Happy Birthday Muhammad Ali: Relive the Boxing Legend’s Best Moments

by Suzanne Halliburton

Happy birthday to Muhammad Ali, the spiritual, charismatic sports hero who once told his fans “live everyday as if it were your last because someday you’re going to be right.”

Muhammad Ali would be 79 today if the world still was blessed to have him in it. Ali, who was born Cassius Marcellus Clay Jr., died in 2016 of complications from Parkinson’s Disease. We can still see him with that cheeky smile, declaring himself the original GOAT.

Muhammad Ali sometimes would go further. “I’m not the greatest,” Ali said. “I’m the double greatest.”

Let’s look back at all the Muhammad Ali greatness. We take you to his first win to his three world titles to a hot night in Atlanta when the nation honored Ali for being himself.

Muhammad Ali Gets His First Win and First Flash of Fame

The superstar fighter picked up his first win in 1954. Who was the guy he beat? Ronny O’Keefe. Remember the name, it could be an answer to a trivia question. It also was a split decision. Ali’s dad was so thrilled, he proclaimed: “My son is going to be another Joe Louis. The World Heavyweight Champion, Cassius Clay!”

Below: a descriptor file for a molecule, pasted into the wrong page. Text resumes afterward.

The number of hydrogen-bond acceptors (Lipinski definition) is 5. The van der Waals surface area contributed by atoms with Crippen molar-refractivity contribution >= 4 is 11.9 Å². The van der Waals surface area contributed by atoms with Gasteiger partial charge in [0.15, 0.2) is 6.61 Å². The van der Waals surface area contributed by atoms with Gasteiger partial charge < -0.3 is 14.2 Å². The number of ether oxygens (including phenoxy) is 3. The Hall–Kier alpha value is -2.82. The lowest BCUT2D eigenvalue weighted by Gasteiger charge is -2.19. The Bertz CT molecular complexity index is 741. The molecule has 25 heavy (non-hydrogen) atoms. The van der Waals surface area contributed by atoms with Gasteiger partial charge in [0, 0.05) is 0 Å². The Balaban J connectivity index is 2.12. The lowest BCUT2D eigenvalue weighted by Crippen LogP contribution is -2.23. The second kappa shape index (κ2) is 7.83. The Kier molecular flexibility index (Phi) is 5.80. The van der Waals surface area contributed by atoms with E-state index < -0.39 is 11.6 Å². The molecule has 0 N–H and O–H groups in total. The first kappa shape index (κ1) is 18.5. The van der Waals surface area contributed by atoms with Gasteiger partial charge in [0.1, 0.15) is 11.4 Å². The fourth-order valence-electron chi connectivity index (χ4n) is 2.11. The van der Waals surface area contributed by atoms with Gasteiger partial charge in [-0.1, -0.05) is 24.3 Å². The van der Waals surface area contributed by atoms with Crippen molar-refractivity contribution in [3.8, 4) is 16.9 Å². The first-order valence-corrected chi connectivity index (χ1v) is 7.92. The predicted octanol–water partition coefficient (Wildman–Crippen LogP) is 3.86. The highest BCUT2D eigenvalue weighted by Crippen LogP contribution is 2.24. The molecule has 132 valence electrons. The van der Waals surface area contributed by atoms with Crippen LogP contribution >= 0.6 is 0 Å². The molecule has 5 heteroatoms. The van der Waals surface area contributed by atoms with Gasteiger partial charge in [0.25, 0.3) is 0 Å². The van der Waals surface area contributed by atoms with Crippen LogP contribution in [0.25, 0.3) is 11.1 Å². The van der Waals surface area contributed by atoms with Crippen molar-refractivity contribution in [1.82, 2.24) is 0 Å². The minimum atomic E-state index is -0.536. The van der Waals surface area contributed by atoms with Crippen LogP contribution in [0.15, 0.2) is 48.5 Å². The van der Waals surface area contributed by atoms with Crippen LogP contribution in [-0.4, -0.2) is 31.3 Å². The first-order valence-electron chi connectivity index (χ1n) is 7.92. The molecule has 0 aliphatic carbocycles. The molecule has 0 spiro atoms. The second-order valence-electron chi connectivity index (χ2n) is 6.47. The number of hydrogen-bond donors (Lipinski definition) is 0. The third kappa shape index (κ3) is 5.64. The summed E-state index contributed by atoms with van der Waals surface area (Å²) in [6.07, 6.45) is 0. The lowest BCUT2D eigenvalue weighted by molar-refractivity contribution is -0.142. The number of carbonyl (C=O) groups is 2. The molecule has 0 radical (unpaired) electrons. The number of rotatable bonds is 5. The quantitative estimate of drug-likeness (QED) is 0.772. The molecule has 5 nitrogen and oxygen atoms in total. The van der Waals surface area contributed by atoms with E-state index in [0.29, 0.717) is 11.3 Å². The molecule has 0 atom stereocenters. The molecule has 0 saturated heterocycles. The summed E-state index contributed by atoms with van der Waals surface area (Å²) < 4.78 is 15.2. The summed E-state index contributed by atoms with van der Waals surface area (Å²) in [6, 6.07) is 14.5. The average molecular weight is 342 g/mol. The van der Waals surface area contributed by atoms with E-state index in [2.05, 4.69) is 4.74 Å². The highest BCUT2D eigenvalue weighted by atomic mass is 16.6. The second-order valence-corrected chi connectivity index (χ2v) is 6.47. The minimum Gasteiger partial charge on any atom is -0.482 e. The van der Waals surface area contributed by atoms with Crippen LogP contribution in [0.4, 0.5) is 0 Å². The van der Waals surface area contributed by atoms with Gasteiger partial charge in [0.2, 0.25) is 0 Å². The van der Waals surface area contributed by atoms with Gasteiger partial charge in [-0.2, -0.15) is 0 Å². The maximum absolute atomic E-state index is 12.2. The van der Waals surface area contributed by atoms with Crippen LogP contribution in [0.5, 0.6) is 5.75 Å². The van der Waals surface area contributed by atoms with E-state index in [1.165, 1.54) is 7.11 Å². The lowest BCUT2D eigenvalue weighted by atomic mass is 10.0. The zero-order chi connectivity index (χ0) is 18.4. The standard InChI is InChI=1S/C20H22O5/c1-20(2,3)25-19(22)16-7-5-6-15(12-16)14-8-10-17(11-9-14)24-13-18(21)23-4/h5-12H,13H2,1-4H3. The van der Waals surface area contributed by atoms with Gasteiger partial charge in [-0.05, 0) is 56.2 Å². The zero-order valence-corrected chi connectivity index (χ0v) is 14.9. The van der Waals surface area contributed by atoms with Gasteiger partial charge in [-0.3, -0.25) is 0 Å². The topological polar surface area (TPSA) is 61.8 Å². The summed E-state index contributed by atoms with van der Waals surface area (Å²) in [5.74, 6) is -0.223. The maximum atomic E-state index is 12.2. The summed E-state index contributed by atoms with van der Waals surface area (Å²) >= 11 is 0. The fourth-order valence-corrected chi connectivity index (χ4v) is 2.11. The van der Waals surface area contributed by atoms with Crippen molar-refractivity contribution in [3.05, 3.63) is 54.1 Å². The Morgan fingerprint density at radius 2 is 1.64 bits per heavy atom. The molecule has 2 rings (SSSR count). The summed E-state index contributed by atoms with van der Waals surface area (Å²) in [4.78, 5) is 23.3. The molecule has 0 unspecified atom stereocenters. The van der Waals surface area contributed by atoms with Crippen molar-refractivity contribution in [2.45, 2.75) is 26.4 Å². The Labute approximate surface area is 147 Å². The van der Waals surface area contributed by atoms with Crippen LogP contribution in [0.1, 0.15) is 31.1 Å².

In 1960, Ali earned a spot on the U.S. boxing team or the Rome Olympics. He won the gold medal with a unanimous decision over Zbigniew Pietrzykowski, who won the bronze medal in 1956. That was the end to Ali’s amateur days. He made his professional debut in late October. For the first three years of his career, Ali was 19-0, with 15 wins via knockout.

Ali also began his playful, yet hyperbolic, ranting, although he did so with a twinkle in his eye. He met the famous wrestler, “Gorgeous” George Wagner, in Las Vegas in 1961. Ali noted Wagner’s charisma, his cocky banter and how all his bouts were sell outs. Ali told Thomas Hauser, his biographer, “that’s when I decided if I talked more, there was no telling how much people would pay to see me.”

Muhammad Ali and His First Fight For The World Title

Boxing fans know the date — Feb. 24, 1964. That’s when Muhammad Ali beat heavy favorite Sonny Liston for the world title. Despite being such an underdog, Ali kept up the pre-bout yapping. He called Liston a “big, ugly bear.” He said, “After I beat him, I’m going to donate him to the zoo.”[ During the pre-fight weigh in, Ali told Liston, “Someone is going to die at ringside tonight.”

Liston’s ego might’ve died that night. Ali earned the technical knockout after the sixth round. Ali proclaimed “I am the greatest. I shook up the world. I’m the prettiest thing that ever lived.”

There was an Ali-Liston rematch in 1965. The bout lasted less than two minutes, with Ali notching the knockout. Ali beat former world champion Floyd Patterson later in the year. It took him 12 rounds to win in a TKO.

Stripped Of License, Goes Into Sporting Exile